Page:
George Sakkis, Nov 21, 2008
    #4
  5. J Kenneth King

    Rafe Guest

    On Nov 21, 6:31 am, J Kenneth King <> wrote:
    > I recently encountered some interesting behaviour that looks like a bug
    > to me, but I can't find the appropriate reference to any specifications
    > to clarify whether it is a bug.
    >
    > Here's the example code to demonstrate the issue:
    >
    > class SomeObject(object):
    >
    >     def __init__(self):
    >         self.words = ['one', 'two', 'three', 'four', 'five']
    >
    >     def main(self):
    >         recursive_func(self.words)
    >         print self.words
    >
    > def recursive_func(words):
    >     if len(words) > 0:
    >         word = words.pop()
    >         print "Popped: %s" % word
    >         recursive_func(words)
    >     else:
    >         print "Done"
    >
    > if __name__ == '__main__':
    >     weird_obj = SomeObject()
    >     weird_obj.main()
    >
    > The output is:
    >
    > Popped: five
    > Popped: four
    > Popped: three
    > Popped: two
    > Popped: one
    > Done
    > []
    >
    > Of course I expected that recursive_func() would receive a copy of
    > weird_obj.words but it appears to happily modify the object.
    >
    > Of course a work around is to explicitly create a copy of the object
    > property befor passing it to recursive_func, but if it's used more than
    > once inside various parts of the class that could get messy.
    >
    > Any thoughts? Am I crazy and this is supposed to be the way python works?


    You are passing a mutable object. So it can be changed. If you want a
    copy, use slice:
    >>> L = [1, 2, 3, 4, 5]
    >>> copy = L[:]
    >>> L.pop()

    5
    >>> L

    [1, 2, 3, 4]
    >>> copy

    [1, 2, 3, 4, 5]

    ....in your code...

    def main(self):
    recursive_func(self.words[:])
    print self.words

    ....or...

    >>> def recursive_func(words):
    >>> words = words[:]
    >>> if len(words) > 0:
    >>> word = words.pop()
    >>> print "Popped: %s" % word
    >>> recursive_func(words)
    >>> else:
    >>> print "Done"
    >>>
    >>> words = ["one", "two", "three"]
    >>> recursive_func(words)

    Popped: three
    Popped: two
    Popped: one
    Done
    >>> words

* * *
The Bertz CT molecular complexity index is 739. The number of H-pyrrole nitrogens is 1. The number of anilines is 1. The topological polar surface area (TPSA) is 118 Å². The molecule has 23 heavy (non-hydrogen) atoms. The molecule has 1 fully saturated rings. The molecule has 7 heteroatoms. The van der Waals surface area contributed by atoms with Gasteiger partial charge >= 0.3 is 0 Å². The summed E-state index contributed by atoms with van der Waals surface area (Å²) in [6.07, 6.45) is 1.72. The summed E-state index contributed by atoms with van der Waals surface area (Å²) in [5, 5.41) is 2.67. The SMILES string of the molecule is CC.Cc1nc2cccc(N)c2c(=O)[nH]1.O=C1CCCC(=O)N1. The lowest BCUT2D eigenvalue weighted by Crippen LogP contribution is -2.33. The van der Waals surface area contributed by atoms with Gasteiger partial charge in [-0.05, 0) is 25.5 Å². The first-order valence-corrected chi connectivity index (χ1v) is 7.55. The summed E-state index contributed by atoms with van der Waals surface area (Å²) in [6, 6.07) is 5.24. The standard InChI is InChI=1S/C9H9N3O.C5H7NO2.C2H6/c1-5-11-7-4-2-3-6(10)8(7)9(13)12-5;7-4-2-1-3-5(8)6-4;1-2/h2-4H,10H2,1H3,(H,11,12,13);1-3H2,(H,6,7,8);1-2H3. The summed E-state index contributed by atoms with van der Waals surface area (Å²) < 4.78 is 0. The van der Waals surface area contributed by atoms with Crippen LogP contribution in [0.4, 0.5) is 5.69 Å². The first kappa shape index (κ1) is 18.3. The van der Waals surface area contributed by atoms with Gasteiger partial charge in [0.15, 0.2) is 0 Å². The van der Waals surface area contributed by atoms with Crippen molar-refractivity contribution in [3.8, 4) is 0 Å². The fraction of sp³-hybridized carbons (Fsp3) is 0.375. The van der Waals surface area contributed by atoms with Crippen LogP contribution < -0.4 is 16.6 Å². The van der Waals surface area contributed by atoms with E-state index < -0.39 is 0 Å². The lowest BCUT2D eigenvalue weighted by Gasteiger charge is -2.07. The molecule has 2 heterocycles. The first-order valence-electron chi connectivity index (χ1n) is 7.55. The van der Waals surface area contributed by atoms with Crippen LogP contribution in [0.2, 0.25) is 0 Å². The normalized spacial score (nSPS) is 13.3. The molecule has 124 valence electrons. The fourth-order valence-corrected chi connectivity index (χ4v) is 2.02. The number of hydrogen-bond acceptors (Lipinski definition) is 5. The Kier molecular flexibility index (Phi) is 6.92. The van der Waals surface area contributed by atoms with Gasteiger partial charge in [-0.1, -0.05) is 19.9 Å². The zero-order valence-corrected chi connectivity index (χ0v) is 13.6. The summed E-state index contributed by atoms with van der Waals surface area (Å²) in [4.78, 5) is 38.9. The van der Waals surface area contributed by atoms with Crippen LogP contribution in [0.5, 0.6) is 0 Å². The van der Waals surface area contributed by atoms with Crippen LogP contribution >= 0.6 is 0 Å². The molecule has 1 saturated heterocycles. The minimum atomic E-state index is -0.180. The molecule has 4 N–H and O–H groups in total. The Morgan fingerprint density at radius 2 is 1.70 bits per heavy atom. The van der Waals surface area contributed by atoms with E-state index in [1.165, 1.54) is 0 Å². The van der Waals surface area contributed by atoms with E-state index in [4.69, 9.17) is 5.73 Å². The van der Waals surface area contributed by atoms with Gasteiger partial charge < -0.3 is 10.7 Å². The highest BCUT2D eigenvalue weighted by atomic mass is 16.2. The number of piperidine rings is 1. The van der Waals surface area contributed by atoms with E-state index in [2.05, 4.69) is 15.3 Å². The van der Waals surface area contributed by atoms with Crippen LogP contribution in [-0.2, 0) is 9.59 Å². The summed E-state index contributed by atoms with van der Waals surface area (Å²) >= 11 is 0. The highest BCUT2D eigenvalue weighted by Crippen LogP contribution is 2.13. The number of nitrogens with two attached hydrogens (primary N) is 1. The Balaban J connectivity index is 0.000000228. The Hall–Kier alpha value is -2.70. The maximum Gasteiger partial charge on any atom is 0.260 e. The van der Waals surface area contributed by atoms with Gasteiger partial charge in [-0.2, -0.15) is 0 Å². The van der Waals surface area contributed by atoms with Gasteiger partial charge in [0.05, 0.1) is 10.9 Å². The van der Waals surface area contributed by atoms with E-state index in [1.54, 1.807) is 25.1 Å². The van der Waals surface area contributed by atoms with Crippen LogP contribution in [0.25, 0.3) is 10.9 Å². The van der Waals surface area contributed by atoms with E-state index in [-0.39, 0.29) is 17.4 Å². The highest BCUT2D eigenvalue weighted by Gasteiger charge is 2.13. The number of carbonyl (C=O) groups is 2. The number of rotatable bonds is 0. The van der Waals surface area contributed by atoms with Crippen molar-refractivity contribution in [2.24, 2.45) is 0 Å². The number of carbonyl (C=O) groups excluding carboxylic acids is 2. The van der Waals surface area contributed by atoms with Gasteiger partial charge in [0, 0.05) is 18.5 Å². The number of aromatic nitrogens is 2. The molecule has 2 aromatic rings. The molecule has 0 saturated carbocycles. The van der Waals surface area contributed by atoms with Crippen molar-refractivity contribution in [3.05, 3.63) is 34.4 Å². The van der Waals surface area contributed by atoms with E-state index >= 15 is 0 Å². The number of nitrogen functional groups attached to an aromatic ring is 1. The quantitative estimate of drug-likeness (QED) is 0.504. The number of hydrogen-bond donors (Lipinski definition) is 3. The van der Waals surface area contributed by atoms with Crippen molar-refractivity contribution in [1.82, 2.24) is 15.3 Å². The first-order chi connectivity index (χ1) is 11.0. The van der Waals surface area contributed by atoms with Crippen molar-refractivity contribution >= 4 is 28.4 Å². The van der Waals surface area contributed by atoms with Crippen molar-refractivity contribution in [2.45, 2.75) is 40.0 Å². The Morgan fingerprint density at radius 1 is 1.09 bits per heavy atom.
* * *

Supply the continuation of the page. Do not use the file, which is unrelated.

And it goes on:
['one', 'two', 'three']

    Though I haven't been doing this long enough to know if that last
    example has any drawbacks.

    If we knew more about what you are trying to do, perhaps an
    alternative would be even better.

    - Rafe
     
    Rafe, Nov 21, 2008
    #5
  6. On Thu, 20 Nov 2008 18:31:12 -0500, J Kenneth King wrote:

    > Of course I expected that recursive_func() would receive a copy of
    > weird_obj.words but it appears to happily modify the object.


    I am curious why you thought that. What made you think Python should/did
    make a copy of weird_obj.words when you pass it to a function?

    This is a serious question, I'm not trying to trap you into something :)


    --
    Steven
     
    Steven D'Aprano, Nov 21, 2008
    #6
  7. J Kenneth King <> writes:

    > I recently encountered some interesting behaviour that looks like a bug
    > to me, but I can't find the appropriate reference to any specifications
    > to clarify whether it is a bug.
    >
    > Here's the example code to demonstrate the issue:
    >
    > class SomeObject(object):
    >
    > def __init__(self):
    > self.words = ['one', 'two', 'three', 'four', 'five']
    >
    > def main(self):
    > recursive_func(self.words)
    > print self.words
    >
    > def recursive_func(words):
    > if len(words) > 0:
    > word = words.pop()
    > print "Popped: %s" % word
    > recursive_func(words)
    > else:
    > print "Done"
    >
    > if __name__ == '__main__':
    > weird_obj = SomeObject()
    > weird_obj.main()
    >
    >
    > The output is:
    >
    > Popped: five
    > Popped: four
    > Popped: three
    > Popped: two
    > Popped: one
    > Done
    > []
    >
    > Of course I expected that recursive_func() would receive a copy of
    > weird_obj.words but it appears to happily modify the object.
    >
    > Of course a work around is to explicitly create a copy of the object
    > property befor passing it to recursive_func, but if it's used more than
    > once inside various parts of the class that could get messy.
    >
    > Any thoughts? Am I crazy and this is supposed to be the way python works?


    That's because Python isn't call-by-value. Or it is according to some,
    it's just that the values it passes are references. Which, according to
    others, is unnecessarily convoluted: it's call-by-object, or shall we
    call it call-by-sharing? At least everybody agrees it's not
    call-by-reference or call-by-name.

    There. I hope this helps!

    --
    Arnaud
     
    Arnaud Delobelle, Nov 21, 2008
    #7
  8. alex23 <> writes:

    > On Nov 21, 9:40 am, J Kenneth King <> wrote:
    >> Of course, providing a shallow (or deep as necessary) copy makes it
    >> work, I'm curious as to why the value passed as a parameter to a
    >> function outside the class is passed a reference rather than a copy.

    >
    > You're passing neither a reference nor a copy, you're passing the
    > object (in this case a list) directly:
    >
    > http://effbot.org/zone/call-by-object.htm


    Ah, thanks -- that's precisely what I was looking for.

    I knew it couldn't be a mistake; I just couldn't find the documentation